Photography and vehicle notes by Jeroen Willemsen
As the transition to fully electric vehicles looms and embeds itself further into our lives, there is an entire world of automotive enthusiasts who aren’t ready to move on just yet. Despite the current crossover to battery-powered sports cars, vintage vehicle restoration is still a budding enterprise. Nowhere celebrates this rich fascination with restoring vintage treasures quite like Techno-Classica in Essen, and this 31st iteration of the event was no different.
Squeezing over 190,000 visitors from 46 different nations into the Messe Essen located in Germany, Techno-Classica is a four-day global fair meant to ensure the preservation of automobile cultural heritage. Our European correspondent Jeroen Willemsen was on location to bring us all of the glory, but found some drawbacks right out of the gate.
“This year was a bit different, at least it felt a bit different,” says Willemsen. “There were less manufacturers. Bugatti, Lamborghini, and Rolls Royce were absent, and BMW only brought two cars from their museum instead of multiple racecars like last year. They did have a few members of the various BMW clubs from Germany, but it was not the same as last year when they had at least 20 cars from their vault on display.”
With over 2,700 vehicles on site, it can be more than tricky to see it all. We saved you some time and narrowed down our five most noteworthy pieces of the immense spectacle of restoration. Enjoy!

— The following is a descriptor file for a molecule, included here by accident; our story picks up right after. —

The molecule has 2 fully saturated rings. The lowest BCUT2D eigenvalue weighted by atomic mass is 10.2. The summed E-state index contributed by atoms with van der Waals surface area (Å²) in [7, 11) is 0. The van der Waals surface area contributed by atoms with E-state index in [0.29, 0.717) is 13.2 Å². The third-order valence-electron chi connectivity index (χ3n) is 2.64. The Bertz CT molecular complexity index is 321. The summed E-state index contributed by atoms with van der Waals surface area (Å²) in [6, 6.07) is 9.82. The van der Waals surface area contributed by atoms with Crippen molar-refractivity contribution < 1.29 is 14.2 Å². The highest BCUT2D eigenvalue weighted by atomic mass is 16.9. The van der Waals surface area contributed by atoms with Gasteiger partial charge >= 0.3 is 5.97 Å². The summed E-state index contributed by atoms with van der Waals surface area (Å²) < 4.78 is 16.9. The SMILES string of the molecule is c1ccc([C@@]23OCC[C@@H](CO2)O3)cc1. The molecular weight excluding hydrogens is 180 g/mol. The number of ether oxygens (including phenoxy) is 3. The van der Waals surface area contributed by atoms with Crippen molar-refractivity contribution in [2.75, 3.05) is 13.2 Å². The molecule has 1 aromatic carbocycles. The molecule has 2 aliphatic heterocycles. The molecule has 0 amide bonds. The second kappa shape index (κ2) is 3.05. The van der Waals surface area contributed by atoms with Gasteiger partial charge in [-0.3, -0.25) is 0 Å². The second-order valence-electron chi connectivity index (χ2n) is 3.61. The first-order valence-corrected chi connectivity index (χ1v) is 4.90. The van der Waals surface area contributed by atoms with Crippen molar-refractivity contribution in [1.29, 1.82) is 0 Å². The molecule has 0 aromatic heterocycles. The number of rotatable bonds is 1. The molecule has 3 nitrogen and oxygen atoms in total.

Mercedes-Benz’ Setup In Hall 1
Mercedes-Benz assembled a special presentation that included some record-breaking cars and prototypes from its C111 range, which it refers to as “experimental vehicle, super sports car, and style icon.” While the original mid-engined Designstudie SLX from 1966 might have started it all, nothing from this display drew attention quite like the bright orange hue, wedge shape, and futuristic look of the other various C111 models.
In 1969, the company released the C111 prototype with a 1.8-liter three-rotor Wankel engine and 280 horsepower. Shortly after its release, the development continued as the company unveiled the C111-II in 1970, now with a 2.4-liter four-rotor Wankel! Six copies were built for testing, but the car was never produced, despite hefty demand.
Years later in 1976, one of the six test mules was transplanted with a five-cylinder diesel engine and named the C111-IID. In Nardo, Italy the IID was used to break 16 speed and distance records.
This birthed the barely recognizable C111-IV Rekordwagen in 1979, which was created with the sole purpose of breaking more records. The car received a twin-turbocharged 4.8-liter V8 lump out of the SL, and shot around the same Italian track at 404 km/h, which put it into the record books once again.
Moving away from the C111 exhibit, Mercedes had more goodies on display with this interestingly rugged 300SL Gullwing (W198). According to Willemsen, “This particular 300SL has build/order number 00043 and was finished on 28th of October in 1954.”
“It was then shipped to Mercedes-Benz USA on the 16th of November in that same year. The first owner from Jacksonville, Florida took delivery of the car not long after that. The owner was a famous collector with a penchant for European sports cars. He used this car as his daily and he also raced at local race events, eventually selling the car. The third known owner decided that they wanted to repaint the car in the early sixties. After disassembly and the removal of the paint the project got stuck. It was parked in a Florida garage and forgotten, who does that? In 2018, the car was rediscovered by Mercedes-Benz Classic and was reassembled just for this show’s display. I’m not sure if it will do the rounds at various events or if they will start restoration after this event?”
DP Motorsport Porsches